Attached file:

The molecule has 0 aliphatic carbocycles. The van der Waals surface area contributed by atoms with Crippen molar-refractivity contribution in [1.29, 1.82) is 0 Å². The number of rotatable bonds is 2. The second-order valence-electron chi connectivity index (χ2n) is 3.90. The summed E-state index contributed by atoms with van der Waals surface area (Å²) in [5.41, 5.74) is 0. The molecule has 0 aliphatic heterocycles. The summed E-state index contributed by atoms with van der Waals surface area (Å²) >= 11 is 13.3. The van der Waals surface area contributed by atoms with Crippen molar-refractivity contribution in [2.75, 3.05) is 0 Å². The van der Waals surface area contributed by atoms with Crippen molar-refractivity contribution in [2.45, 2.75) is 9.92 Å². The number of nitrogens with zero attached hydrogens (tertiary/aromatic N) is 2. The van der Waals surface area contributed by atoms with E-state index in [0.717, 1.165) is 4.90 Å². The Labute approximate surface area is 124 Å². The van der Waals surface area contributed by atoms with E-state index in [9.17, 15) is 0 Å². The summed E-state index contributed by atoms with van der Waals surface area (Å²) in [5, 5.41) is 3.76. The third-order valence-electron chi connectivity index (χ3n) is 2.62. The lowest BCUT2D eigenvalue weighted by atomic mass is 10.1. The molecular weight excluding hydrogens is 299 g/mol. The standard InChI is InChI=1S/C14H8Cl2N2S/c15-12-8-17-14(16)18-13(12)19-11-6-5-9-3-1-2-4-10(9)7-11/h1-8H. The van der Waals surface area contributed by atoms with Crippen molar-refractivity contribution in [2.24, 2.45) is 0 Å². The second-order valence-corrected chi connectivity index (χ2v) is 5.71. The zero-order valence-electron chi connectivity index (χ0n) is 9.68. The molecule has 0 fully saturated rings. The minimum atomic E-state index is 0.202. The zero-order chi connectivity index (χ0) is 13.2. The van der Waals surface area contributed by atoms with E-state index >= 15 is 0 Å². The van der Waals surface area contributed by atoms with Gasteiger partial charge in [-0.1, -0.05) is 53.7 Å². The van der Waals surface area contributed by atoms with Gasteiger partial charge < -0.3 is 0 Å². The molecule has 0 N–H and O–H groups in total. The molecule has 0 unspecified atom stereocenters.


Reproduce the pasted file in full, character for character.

The molecule has 0 aliphatic carbocycles. The van der Waals surface area contributed by atoms with Crippen molar-refractivity contribution in [1.29, 1.82) is 0 Å². The number of rotatable bonds is 2. The second-order valence-electron chi connectivity index (χ2n) is 3.90. The summed E-state index contributed by atoms with van der Waals surface area (Å²) in [5.41, 5.74) is 0. The molecule has 0 aliphatic heterocycles. The summed E-state index contributed by atoms with van der Waals surface area (Å²) >= 11 is 13.3. The van der Waals surface area contributed by atoms with Crippen molar-refractivity contribution in [2.75, 3.05) is 0 Å². The van der Waals surface area contributed by atoms with Crippen molar-refractivity contribution in [2.45, 2.75) is 9.92 Å². The number of nitrogens with zero attached hydrogens (tertiary/aromatic N) is 2. The van der Waals surface area contributed by atoms with E-state index in [0.717, 1.165) is 4.90 Å². The Labute approximate surface area is 124 Å². The van der Waals surface area contributed by atoms with E-state index in [9.17, 15) is 0 Å². The summed E-state index contributed by atoms with van der Waals surface area (Å²) in [5, 5.41) is 3.76. The third-order valence-electron chi connectivity index (χ3n) is 2.62. The lowest BCUT2D eigenvalue weighted by atomic mass is 10.1. The molecular weight excluding hydrogens is 299 g/mol. The standard InChI is InChI=1S/C14H8Cl2N2S/c15-12-8-17-14(16)18-13(12)19-11-6-5-9-3-1-2-4-10(9)7-11/h1-8H. The van der Waals surface area contributed by atoms with Crippen molar-refractivity contribution in [2.24, 2.45) is 0 Å². The second-order valence-corrected chi connectivity index (χ2v) is 5.71. The zero-order valence-electron chi connectivity index (χ0n) is 9.68. The molecule has 0 fully saturated rings. The minimum atomic E-state index is 0.202. The zero-order chi connectivity index (χ0) is 13.2. The van der Waals surface area contributed by atoms with E-state index >= 15 is 0 Å². The van der Waals surface area contributed by atoms with Gasteiger partial charge in [-0.1, -0.05) is 53.7 Å². The van der Waals surface area contributed by atoms with Gasteiger partial charge < -0.3 is 0 Å². The molecule has 0 N–H and O–H groups in total. The molecule has 0 unspecified atom stereocenters.